We’ve discussed some tough questions in this series, and we’ve seen how many of them can be quite a bit more general than we may like, and can lead one down the road of self incrimination without much effort. This next one is a bit odd when you really thing about it, though it seems so obvious. You walk in to the office, give a firm handshake and take your seat. You’re interviewer leans back and casually says with a smile “tell me a little bit about yourself.” It all seems so innocent… doesn’t it.
Don’t Get the Wrong Idea
There is something to remember when you walk into an interview, or any professional situation for that matter: Do not, under any circumstances, allow yourself to get too comfortable. The way you speak, the tone of your voice, your movements, and even the way you sit in the chair must never seem as though you are in a casual mode. Leaning back on your seat and throwing an elbow over the back of it as you casually wave your hands back and forth as though you’re out at a bar says to your potential employer that you aren’t taking this seriously. Being stiff or stand-offish says that you have issues with pressure. The attitude that you are looking to cultivate and display is one of calm professionalism and air of confidence that has been earned, not assumed. Your potential employer’s body language may be casual and there is unconscious desire at times to match it, but your not the boss… yet.
What They Don’t Need to Know
Your potential employer has just asked you what is perhaps the most open-ended question possible. You would think it’d be an easy question to answer and it is; perhaps a little too easy. When you’re on a date and someone asks you to talk about yourself you can and should say whatever you happen to feel. After all that’s the point of a date; to get to know each other. You wouldn’t necessarily think that you would need to explain to people that a job interview isn’t the place for that, but after having conducted hundreds of interviews I can promise you the line is less clear than you may believe, and people cross it more often than they should. Keep this in mind: who you are isn’t what your interviewer really wants to know. The fact that you’re a “good guy” or are “personable” or “outgoing” is not necessarily unimportant, but it is something that is better displayed by actions than spelling it out explicitly. Equally unnecessary are thoughts about your hobbies, where you’re from, or what kind of life you’re after in the future. Some of these things may come up later if your interviewer clearly asks you about them, but for now that isn’t a rabbit hole you want to go down.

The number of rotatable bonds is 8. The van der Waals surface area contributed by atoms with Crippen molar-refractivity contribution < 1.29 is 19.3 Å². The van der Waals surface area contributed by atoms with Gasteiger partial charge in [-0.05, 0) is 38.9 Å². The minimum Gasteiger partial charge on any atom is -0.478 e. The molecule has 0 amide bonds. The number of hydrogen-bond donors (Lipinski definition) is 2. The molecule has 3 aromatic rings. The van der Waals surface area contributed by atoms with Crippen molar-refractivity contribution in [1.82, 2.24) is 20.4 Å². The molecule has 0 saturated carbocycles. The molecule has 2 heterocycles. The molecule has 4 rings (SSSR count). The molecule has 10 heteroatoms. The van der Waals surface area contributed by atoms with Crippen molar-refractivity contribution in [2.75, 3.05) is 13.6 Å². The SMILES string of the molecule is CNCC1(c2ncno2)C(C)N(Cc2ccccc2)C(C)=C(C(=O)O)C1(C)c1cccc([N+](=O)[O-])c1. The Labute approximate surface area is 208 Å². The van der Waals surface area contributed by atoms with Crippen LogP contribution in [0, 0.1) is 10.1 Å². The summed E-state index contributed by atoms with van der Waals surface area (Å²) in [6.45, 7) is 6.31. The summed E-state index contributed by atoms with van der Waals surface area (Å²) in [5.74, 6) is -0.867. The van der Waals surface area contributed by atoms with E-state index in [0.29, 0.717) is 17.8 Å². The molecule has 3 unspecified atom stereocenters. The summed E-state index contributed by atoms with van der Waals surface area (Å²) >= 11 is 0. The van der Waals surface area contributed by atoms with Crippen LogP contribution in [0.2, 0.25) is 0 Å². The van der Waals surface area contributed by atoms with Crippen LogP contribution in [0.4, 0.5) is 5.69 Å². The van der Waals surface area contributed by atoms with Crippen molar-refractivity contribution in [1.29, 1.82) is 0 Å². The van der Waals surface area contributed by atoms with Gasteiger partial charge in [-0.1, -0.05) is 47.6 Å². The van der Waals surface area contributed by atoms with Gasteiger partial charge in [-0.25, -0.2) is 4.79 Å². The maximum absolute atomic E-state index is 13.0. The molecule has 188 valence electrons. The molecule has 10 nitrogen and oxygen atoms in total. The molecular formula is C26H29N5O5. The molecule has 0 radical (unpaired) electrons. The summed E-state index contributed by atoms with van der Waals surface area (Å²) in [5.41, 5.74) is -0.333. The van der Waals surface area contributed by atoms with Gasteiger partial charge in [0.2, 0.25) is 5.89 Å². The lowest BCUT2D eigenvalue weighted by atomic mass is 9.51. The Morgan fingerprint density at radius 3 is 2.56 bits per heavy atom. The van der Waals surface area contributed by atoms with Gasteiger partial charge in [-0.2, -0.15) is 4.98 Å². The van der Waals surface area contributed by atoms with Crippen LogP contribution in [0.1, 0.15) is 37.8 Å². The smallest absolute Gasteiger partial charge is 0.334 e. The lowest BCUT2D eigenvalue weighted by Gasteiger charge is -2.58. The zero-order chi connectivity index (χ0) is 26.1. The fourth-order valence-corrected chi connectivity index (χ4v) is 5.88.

As always it’s best to prepare yourself to answer any question that you may be asked as much as possible, but it is imperative that you prepare yourself for the questions that you know for a fact you’ll be asked. For this one you’ll want to think of a short list attributes that relate to the job that you’re going after. If you’re asked about yourself and you’re going for a sales position you will want to speak on your previous experiences in speaking and relationship building. If you are going for a more physical job such as construction or factory work, you want to have examples of both your physical fitness and your ability to be steady, and dependable. Always tailor your answers to the job, never give a rote response.
A True Life Example
We’ve talked a lot about what not to say and what not to do, but now let’s talk about how to bring it all together into the right answer to a question that has and almost infinite number of variables. Here are some ground rules for the ideal answer: Firstly, keep it short and sweet. You want to keep your answer down to three or four sentences. Next, choose one main quality of yours that you want to show; just one. This quality will dictate the overall theme of your answer. Lastly, think of a way to show your quality without saying it outright. The “I am awesome” approach will almost invariably come off as a boast, and so many people do it that you will only manage to blend yourself into the crowd in a wholly unimpressive way.
Here’s a real life example for you to consider:
Candidate: “Well, I’ve always thought of myself as someone that enjoys talking to and meeting new people. I enjoy building relationships that last and that I can utilize to build a network for myself. That feeling of creating a network and watching it grow, and knowing that my company is growing because of my efforts, that’s a really great feeling. I want to be a part of building something that lasts… something I can really be proud of.”
Stop! Stop yourself right there. For the moment you have said all that you need to say on the subject of “you.” Now if this sounds a bit corny on paper that’s because it can very easily come off that way if you rattle if off like a robot. But the above is exactly what I said to land a District Manager position for a cell phone company, when I had very little management experience, no upper management experience, and no experience in the cell phone industry whatsoever. I said it calmly, I said it with passion… and I meant every word. Keep in mind this is just an example. You have to find what works for you. You have to think about what you want to convey to your potential employer, and how you’re going to do it in just a few sentences. In closing, it should be considered that you may be asked to elaborate. The interviewer may ask you more personal questions than you prepared for. If that happens all you have to do is keep your cool, stick to the rules… and don’t get too personal. You’ve only got one chance at a first impression.